Paris Olympics: With 365 Days to Go, Will This Mega-Event Clinch a Sustainability Gold Medal?

paris olympics

By Jannsen Santana

Mega-events such as the Coachella Music Festival, the pilgrimages to Mecca and the World Cup have become increasingly prominent in contemporary times, yet we often neglect to consider the environmental impact of bringing tens of thousands and sometimes millions of people together.

This is perhaps because when we think about environmental sustainability, we tend to weigh up how individuals, households, or even industries might be polluting the planet. However, mega-events are striking examples of the complex phenomenon of sustainability, mostly due to the impact of collective behaviour on the environment. The proof is that when a large gathering ends and everyone goes back to their ordinary lives, they almost invariably leave behind an alarming trail of accumulated waste. Even more troubling is the fact that such events have other negative environmental impacts that aren’t even visible to the eye.

A telling example is the Qatar 2022 World Cup. Host cities and organisations typically look to draw attention on the intended positive outcomes, including economic benefits and fan satisfaction. However, the Qatar event was dogged by a wide range of environmental and social controversies. These included the construction of gigantic stadiums in the middle of the desert, the abusive and often deadly working conditions for those constructing the facilities, the air conditioning needed to cool the audience in the country’s extreme temperatures, and the hundreds of international flights taken by more than a million spectators to travel to Qatar.

The challenges of the Paris Olympic and Paralympic Games

As problematic as the Qatar World Cup was, organising the Olympic Games is perhaps even more challenging. On 26 July 2024, Paris and other cities in France will welcome the Olympics. As the event is around the corner, times are ripe for the development of sustainable solutions.

Even without the Olympics, Paris holds the title of the most-visited city in the world, bringing with it many sustainability-related challenges. Congested boulevards, air and noise pollution, and waste generation are definitely part of what is know as the “Paris syndrome” faced by many first-time visitors. These issues reveal that the vast number of visitors that the city already receives – more than 50 million tourists in 2019 – is unsustainable.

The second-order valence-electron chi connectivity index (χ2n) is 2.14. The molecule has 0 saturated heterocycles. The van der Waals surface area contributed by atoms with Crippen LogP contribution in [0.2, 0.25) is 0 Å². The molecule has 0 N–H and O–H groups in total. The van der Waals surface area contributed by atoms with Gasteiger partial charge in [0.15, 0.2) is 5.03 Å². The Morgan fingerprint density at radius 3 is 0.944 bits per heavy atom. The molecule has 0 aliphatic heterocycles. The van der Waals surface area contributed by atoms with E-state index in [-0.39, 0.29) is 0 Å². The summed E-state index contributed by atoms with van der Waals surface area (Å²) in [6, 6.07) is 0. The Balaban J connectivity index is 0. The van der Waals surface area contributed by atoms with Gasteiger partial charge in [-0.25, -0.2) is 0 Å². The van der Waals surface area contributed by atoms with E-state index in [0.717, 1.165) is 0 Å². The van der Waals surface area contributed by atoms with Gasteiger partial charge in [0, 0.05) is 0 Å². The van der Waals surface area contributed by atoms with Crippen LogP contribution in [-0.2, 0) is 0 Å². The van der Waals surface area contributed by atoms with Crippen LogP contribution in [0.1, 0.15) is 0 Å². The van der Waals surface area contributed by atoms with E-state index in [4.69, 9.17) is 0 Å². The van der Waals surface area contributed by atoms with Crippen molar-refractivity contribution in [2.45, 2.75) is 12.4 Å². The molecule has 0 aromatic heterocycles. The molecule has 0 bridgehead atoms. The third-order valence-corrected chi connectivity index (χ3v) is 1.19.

The Olympic Games will boost these numbers even higher. The estimate is that at least 600,000 spectators – the equivalent of the capacity of 10 stadiums – will be able to take part in the opening ceremony, which will take place along 6km of the River Seine’s banks. The question then becomes, how can the Olympic Games in Paris be more sustainable?

The “sustainable games” plan

Judging from its official website, Paris 2024 is committed to holding sustainable games while making progress on issues such as the environment, employment, the economy, and education. Such ambitions are inherently paradoxical, in that they can create socio-economic value even while destroying environmental value.

To lighten the games’ carbon footprint, the organising committee has promised a trailblazing project that will be consistent with the 2015 Paris Agreement on climate change and the Olympic Agenda 2020+5. The organisers are also working in partnership with WWF France.

Basing themselves on a new model, organisers hope to halve the games’ carbon emissions compared to previous editions while offsetting more than what was generated. Thus not only have they pledged to offset an estimated budget of CO2 emissions after the event is over – a standard procedure – they will begin even before it has started.